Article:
valentina medda


From : Bologna
To: Beirut

The Last Lamentation

Visual Arts

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How did this grant contribute to the realization of your project in regard to artistic exchange, local cultural development and/or the promotion of cultural diversity?

When I was granted the residency at BAR, and consequently the RCF mobility grant, I had been looking for opportunity to support my project “The last Lamentation” for almost 2 years. The Last Lamentation -a participatory performance/video on the subject of the people dying in the Mediterranean Sea- it’s meant to be performed in different cities along the mediterranean coast. Beginning the project in Beirut, among all other Mediterranean cities, proved to be essential not only for the project, but also for me as an artist and an individual. The cultural diversity that characterises Lebanon, with its 18 different religious sects and the complexity of its history and politic, bettered my understanding of the Lebanese and Middle Eastern culture; while the generosity, availability and openness of the local art community plaid a key role in making the project successful. Due to the multidisciplinary nature of my project, I had the chance to collaborate with several institutions, meet several other artists and journalists and work with several women and female performers, laying the ground for some future collaborations. The diverse origins of the women who took part of my performance -who happened to be Lebanese as well as Palestinian, Sirian and even Italian and American- created a temporary community in which we exchanged our art knowledge as well as our political thoughts and our life experiences. My quest for the stage customs led me to Creative Space Beirut -a not for profit fashion design school offering free education to unprivileged kids and refugees. CSB supported the project by lending me the dresses for the performance, and following that, we started planning a future collaboration with their students. My personal network of contacts helped me to navigate through the beautiful complexity of the city, to make new friends and to meet again people I had meet and known in other part of the world. Among them, artist fellow and American University of Beirut teacher Heather O’Brien -who invited me to give a lecture to her students and who’s getting me involved in an international project about the Mediterranean Sea. Beirut proved to be a place where the local and the global dimension meet affect and influence each other constantly, and reminded me of the importance to always value both perspectives in order to keep promoting a constant dialogue and a healthy community.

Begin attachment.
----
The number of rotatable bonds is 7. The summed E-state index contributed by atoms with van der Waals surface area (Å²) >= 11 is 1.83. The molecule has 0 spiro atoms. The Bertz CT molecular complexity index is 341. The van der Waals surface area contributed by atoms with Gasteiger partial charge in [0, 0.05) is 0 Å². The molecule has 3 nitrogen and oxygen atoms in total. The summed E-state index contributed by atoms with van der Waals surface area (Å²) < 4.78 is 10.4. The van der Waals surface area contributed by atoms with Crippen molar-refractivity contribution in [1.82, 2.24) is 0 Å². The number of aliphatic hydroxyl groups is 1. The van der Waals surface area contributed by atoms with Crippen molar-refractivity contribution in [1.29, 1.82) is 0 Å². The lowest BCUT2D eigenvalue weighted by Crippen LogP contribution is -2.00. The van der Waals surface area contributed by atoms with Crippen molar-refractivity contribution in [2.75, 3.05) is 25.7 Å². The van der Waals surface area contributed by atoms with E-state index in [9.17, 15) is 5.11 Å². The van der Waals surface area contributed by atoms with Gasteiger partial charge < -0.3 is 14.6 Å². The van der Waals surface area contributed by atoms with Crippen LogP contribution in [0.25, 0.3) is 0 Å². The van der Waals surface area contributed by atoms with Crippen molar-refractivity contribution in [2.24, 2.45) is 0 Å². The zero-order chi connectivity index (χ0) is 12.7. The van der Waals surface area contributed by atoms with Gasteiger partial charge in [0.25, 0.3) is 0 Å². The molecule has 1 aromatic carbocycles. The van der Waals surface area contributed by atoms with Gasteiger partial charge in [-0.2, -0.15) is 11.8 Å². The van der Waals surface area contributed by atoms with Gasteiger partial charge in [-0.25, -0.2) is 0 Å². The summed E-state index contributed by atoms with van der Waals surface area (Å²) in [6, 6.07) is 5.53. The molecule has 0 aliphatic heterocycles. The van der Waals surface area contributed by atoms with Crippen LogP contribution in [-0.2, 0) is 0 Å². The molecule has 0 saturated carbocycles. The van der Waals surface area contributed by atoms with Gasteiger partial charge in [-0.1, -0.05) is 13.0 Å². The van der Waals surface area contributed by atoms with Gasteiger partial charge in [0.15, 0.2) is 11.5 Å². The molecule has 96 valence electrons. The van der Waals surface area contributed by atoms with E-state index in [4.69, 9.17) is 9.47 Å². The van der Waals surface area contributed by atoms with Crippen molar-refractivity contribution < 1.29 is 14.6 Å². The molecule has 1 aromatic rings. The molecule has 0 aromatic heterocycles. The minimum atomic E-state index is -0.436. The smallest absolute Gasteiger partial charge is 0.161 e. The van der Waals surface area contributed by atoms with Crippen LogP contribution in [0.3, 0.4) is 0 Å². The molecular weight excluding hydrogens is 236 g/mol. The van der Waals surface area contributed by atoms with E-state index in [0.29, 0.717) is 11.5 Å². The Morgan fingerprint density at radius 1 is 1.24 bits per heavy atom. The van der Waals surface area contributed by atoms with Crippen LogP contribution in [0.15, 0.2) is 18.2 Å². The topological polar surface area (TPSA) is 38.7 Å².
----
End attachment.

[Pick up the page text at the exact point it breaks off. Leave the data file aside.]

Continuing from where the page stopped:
How does exchange, networking and international contacts contribute to the development of your artistic and cultural project?

My international network, one that I built thorough my years spent living and working abroad -in Europe, American and now Asia- proved to be essential during my time in Beirut. Although BAR staff was amazingly supportive, I wouldn't have been able to realise such an ambitious project in only 6 weeks, in a place that I did not know before, if I hadn’t had a lot of personal and professional contacts. From friends who helped looking for the performers to peers who introduced me to other local artists, all the way through friends of friends who helped taking pictures, borrowed me their cameras and showed me around the city, every contacts that I had proved to be essential and reminded how big and strong and amazing my network is, and how important it is to keep it that way in order to be able to do our projects everywhere. I am expecting this network to also work toward the further developing of the project, giving me the resources to bring The Last Lamentation abroad, and to exchange my experience and knowledge to other people.

Can you elaborate on the learning and knowledge you have gained and shared throughout this experience?

Although in ways I cannot fully explain nor understand yet, I know that the time I spent in Beirut was life changing. The last lamentation –the piece I have worked on while a resident a BAR– is a short video where a group of women are performing a series of gestures inspired by the ancient tradition of professional mourning, as a way to mourn the people who are dying in the Mediterranean. Due to the participatory nature of this project, the subject its focused on, and the ritual that inspired it, I happened to talk and meet with several local people, art professionals as well as students and journalists. Not only, in fact, I was looking for women who could participate to my video, but I was also looking for the professional mourners themselves, old women who are depositary of an ancient traditions that is common to all the Mediterranean countries. This quest gave me the amazing opportunity to have a grasp on the social and political complexity of the city, the country and the Middle East itself, with its millenary culture, its several religious sects, its perpetual conflicts. For my part, what I shared with the participants was my artistic experience, my research about the mourners, and my physical theatre knowledge. Participants to the project received a short physical training during a one day workshop where we worked on rhythm, synchronism, improvisation,but also leadership and listening. For most of them, who were not professionals, the workshop was their first opportunity to ever work with their bodies, and in general to collaborate with an artist. The intensity of the experience also create a bond in between the participants providing them with a new network that they will hopefully keep nourishing.

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Roberto Cimetta Fund

c/o ONDA
13 bis rue Henri Monnier
75009 Paris - France


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